Blog entry by Outreach Evaluation Hub
HeppSY is approaching Phase 2 with a growing sophistication in its approach to data and evaluation. The recent introduction of the NCOP Progression Framework has prompted a review of HeppSY’s Evaluation Model and has made for exciting developments, enabling
an even tighter integration between the programme and its evaluation.
Lucy Clague, Evaluation and Data Manager, explained how HeppSY’s work has been informed by Bourdieu's concepts of economic, social and cultural capital. The theory, which has underpinned the partners’ understanding of inequality in access to higher education, recognises that where a young person comes from a physically, economically and socially challenging background it is important to the barriers they face. All of HeppSY's outreach activity rests on four barriers a young person might experience around accessing higher education. Informed by a collaboration of practitioners, academics and partners specialising in widening participation, the development of a programme Logic Model led to the four barriers, or strands, namely confidence and resilience; attainment; higher education knowledge and career knowledge. This has set HeppSY’s prototype for activity based around 'what works', forming the principles of the Evaluation Plan.
When the OfS tasked NCOP partnerships with developing Progression Frameworks for Phase 2, it made sense for the coding of the activities in the Progression Framework to follow the coding of evidence in HeppSY's indicator bank which had been informing its evaluation. The learning outcomes for the activities in the Progression Framework are skills based and incremental – designed to show the journey young people are going through, with the data and evidence collection organised in parallel to follow the journey. Plus, mapping of the framework against the Gatsby benchmarks and Ofsted inspection expectation for careers guidance has meant the value of the activities goes beyond that of the NCOP alone.
The creation of the Progression Framework then led to the separation of the Phase 1 Logic Model into two, the first reflecting 'programme' outcomes and a second one focusing on 'learner' outcomes - therefore linking it neatly with the new Progression Framework. This ensured a cohesive design across all elements of the programme and its evaluation. Although separate, the Logic Models are interlinked and interdependent; to be successful both models require positive outcomes, and the iterative nature of the HeppSY programme is also at play here with evaluative evidence emerging from the overarching programme developing the learner experience, and the learner experience into the ongoing re-development of the programme.
The ambition doesn’t stop there. The HeppSY Learner Progression Logic Model mirrors the statements held in the Progression Framework, ensuring that evidence can be collected which maps onto both models. In the next few months the team are planning a data analytics tool, which will support activity planning and evaluation on the ground. An online diagnostic tool is being developed with schools and colleges. This will be available in future on the student-facing part of HeppSY’s website. The tool will use a series of questions measured by Likert scales to capture attitudinal change for 24 skills based outcomes (coded in line with the Progression Framework and Evaluation Indicator Bank).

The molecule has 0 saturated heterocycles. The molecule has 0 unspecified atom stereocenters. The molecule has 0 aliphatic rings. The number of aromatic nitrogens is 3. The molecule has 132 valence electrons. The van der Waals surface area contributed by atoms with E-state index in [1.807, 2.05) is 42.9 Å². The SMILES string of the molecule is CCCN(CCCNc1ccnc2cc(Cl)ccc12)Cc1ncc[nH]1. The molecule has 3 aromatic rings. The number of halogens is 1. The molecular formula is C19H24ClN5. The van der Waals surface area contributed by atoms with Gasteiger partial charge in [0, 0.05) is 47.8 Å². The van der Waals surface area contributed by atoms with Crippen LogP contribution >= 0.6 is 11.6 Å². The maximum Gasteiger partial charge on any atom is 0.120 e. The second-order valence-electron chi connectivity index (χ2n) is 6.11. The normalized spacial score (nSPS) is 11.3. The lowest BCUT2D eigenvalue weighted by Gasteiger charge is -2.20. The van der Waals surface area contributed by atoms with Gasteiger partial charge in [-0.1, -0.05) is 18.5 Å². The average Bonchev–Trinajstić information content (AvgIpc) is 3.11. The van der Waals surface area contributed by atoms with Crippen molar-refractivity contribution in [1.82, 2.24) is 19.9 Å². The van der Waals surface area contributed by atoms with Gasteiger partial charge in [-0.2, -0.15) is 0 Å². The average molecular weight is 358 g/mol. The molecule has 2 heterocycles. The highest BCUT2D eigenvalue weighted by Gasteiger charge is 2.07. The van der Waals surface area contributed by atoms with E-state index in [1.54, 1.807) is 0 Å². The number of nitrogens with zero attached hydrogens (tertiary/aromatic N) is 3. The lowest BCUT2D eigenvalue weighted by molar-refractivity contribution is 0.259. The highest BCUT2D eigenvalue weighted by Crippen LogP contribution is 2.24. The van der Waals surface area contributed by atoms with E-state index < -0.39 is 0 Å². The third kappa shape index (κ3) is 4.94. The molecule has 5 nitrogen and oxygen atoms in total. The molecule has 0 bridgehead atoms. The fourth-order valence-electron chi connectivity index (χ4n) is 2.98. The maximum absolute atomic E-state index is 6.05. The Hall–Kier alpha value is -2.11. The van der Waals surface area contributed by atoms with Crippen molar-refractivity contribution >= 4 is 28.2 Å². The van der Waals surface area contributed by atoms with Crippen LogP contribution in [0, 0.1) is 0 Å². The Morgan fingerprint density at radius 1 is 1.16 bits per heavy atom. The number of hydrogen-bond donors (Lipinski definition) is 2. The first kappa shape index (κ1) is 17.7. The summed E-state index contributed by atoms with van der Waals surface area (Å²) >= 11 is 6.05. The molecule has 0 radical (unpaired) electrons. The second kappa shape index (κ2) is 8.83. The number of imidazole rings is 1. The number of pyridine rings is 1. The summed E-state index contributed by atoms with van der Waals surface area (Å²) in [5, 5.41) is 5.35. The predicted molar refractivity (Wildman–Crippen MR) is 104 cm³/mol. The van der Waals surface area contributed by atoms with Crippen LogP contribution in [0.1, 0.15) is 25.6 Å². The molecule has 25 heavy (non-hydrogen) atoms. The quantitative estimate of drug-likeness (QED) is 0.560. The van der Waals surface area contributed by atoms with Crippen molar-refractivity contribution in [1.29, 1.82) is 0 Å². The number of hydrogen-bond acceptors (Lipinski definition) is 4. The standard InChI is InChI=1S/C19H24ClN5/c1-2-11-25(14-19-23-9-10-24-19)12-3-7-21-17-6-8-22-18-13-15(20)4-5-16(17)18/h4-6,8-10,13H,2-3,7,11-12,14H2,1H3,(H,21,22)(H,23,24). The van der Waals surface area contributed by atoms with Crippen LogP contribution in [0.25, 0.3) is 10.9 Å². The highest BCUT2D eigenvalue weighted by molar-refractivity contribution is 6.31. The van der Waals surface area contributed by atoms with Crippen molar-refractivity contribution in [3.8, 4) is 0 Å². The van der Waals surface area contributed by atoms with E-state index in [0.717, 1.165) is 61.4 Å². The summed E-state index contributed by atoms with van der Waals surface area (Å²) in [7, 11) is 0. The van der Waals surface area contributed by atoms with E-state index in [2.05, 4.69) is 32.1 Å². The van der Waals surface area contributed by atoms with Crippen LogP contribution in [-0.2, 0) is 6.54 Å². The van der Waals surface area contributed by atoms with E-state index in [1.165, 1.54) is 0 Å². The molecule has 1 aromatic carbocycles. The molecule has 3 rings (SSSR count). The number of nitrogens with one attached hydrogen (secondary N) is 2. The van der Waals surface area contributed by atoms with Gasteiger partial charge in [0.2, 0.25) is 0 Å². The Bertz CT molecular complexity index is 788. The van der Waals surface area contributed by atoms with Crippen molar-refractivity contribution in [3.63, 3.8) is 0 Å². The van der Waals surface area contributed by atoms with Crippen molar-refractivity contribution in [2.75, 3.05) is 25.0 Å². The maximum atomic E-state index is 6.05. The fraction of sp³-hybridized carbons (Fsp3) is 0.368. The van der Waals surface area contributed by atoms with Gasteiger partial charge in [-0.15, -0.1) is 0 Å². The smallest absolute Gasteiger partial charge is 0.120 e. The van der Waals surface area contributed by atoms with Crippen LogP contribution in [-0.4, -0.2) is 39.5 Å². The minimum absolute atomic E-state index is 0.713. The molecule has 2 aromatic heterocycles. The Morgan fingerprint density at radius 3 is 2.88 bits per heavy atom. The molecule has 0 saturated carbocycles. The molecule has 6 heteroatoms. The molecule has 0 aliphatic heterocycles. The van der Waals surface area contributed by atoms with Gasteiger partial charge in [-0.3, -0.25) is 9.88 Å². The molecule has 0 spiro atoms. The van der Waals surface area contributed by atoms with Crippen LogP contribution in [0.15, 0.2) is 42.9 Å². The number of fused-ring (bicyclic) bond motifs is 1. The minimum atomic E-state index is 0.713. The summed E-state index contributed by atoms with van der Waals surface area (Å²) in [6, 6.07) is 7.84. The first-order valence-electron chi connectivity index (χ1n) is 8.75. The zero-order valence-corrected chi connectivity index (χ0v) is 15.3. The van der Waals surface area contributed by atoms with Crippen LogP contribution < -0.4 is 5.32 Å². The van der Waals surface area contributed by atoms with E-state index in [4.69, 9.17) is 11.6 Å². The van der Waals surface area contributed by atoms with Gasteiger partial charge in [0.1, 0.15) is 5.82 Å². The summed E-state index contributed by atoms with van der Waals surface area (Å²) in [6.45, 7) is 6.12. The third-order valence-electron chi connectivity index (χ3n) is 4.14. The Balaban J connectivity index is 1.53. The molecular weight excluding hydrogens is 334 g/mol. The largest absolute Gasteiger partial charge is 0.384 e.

Being able to feed learner voice data and analysis back into delivery is another reason that practice has now reached a critical place.
Work is currently underway to ensure that the diagnostic tool scales represent reliable measures that predict HE outcomes and intention to apply to HE. The annual survey (which has been mapped against the four HeppSY strands since 2017), has now been mapped on to the Progression Framework outcomes to enable HeppSY to draw on and link with data from the 10,000 responses from each wave of the survey.
Sharon Woodward-Baker, HeppSY Programme Manager, says the programme feels more iterative and cohesive than ever and that having a clear theoretical starting point has helped to line up funding, activity development, delivery and evaluation aspects, with a view to target learners who are better equipped to face future challenges. The personalised approach has reconciled a high-level Logic Model with a Progression Framework which focuses on the individual and allowed data and evidence to feed into the learner activity (and vice versa). A wealth of management information is being generated which will support both formative and summative evaluation of the higher education support needs of the target groups in South Yorkshire.
Considering it's still early in Phase 2, the team is pleased to have the data and evidence infrastructure firmly in place. In HeppSY’s case the formula, “more thinking = better ideas” seems to be paying off.
• A Logic Model developed through local evidence.
• An Evaluation Plan which links in with the wider programme but is flexible enough to meet changing funding requirements.
• A team who recognise the value in having a comprehensive collaborative approach between data and practice.
• A Progression Framework with skills and outcomes which are quantifiable.
• A close partnership between data and the evolution of student experience.
Sharon and Lucy at the NCOP practitioners conference
- Sharon Woodward-Baker, HeppSY Programme Manager
- Lucy Clague, HeppSY Evaluation and Data Manager